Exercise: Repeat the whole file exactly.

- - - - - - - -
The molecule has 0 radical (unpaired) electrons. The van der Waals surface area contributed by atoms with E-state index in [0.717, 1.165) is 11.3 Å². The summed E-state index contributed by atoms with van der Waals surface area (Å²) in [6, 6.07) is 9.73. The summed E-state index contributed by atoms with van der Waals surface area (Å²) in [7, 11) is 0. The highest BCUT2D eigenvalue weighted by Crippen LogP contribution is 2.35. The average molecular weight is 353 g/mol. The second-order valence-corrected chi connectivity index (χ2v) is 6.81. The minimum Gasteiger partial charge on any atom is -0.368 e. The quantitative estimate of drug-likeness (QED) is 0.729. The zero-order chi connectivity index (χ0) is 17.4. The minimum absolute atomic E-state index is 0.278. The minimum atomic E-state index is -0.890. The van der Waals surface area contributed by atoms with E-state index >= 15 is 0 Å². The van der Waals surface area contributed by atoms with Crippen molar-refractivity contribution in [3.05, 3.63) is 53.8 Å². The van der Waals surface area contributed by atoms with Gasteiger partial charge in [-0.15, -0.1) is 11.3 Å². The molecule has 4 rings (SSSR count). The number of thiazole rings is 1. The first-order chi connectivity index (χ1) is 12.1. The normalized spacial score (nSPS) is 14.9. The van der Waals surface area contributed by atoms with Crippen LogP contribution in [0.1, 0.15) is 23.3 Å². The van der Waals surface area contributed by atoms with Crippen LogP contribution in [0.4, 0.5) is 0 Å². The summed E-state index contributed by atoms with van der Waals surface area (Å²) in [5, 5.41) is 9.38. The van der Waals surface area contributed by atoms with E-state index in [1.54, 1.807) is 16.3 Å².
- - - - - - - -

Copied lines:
The molecule has 0 radical (unpaired) electrons. The van der Waals surface area contributed by atoms with E-state index in [0.717, 1.165) is 11.3 Å². The summed E-state index contributed by atoms with van der Waals surface area (Å²) in [6, 6.07) is 9.73. The summed E-state index contributed by atoms with van der Waals surface area (Å²) in [7, 11) is 0. The highest BCUT2D eigenvalue weighted by Crippen LogP contribution is 2.35. The average molecular weight is 353 g/mol. The second-order valence-corrected chi connectivity index (χ2v) is 6.81. The minimum Gasteiger partial charge on any atom is -0.368 e. The quantitative estimate of drug-likeness (QED) is 0.729. The zero-order chi connectivity index (χ0) is 17.4. The minimum absolute atomic E-state index is 0.278. The minimum atomic E-state index is -0.890. The van der Waals surface area contributed by atoms with E-state index >= 15 is 0 Å². The van der Waals surface area contributed by atoms with Crippen molar-refractivity contribution in [3.05, 3.63) is 53.8 Å². The van der Waals surface area contributed by atoms with Gasteiger partial charge in [-0.15, -0.1) is 11.3 Å². The molecule has 4 rings (SSSR count). The number of thiazole rings is 1. The first-order chi connectivity index (χ1) is 12.1. The normalized spacial score (nSPS) is 14.9. The van der Waals surface area contributed by atoms with Crippen LogP contribution in [0.1, 0.15) is 23.3 Å². The van der Waals surface area contributed by atoms with Crippen LogP contribution in [0.4, 0.5) is 0 Å². The summed E-state index contributed by atoms with van der Waals surface area (Å²) in [5, 5.41) is 9.38. The van der Waals surface area contributed by atoms with E-state index in [1.54, 1.807) is 16.3 Å².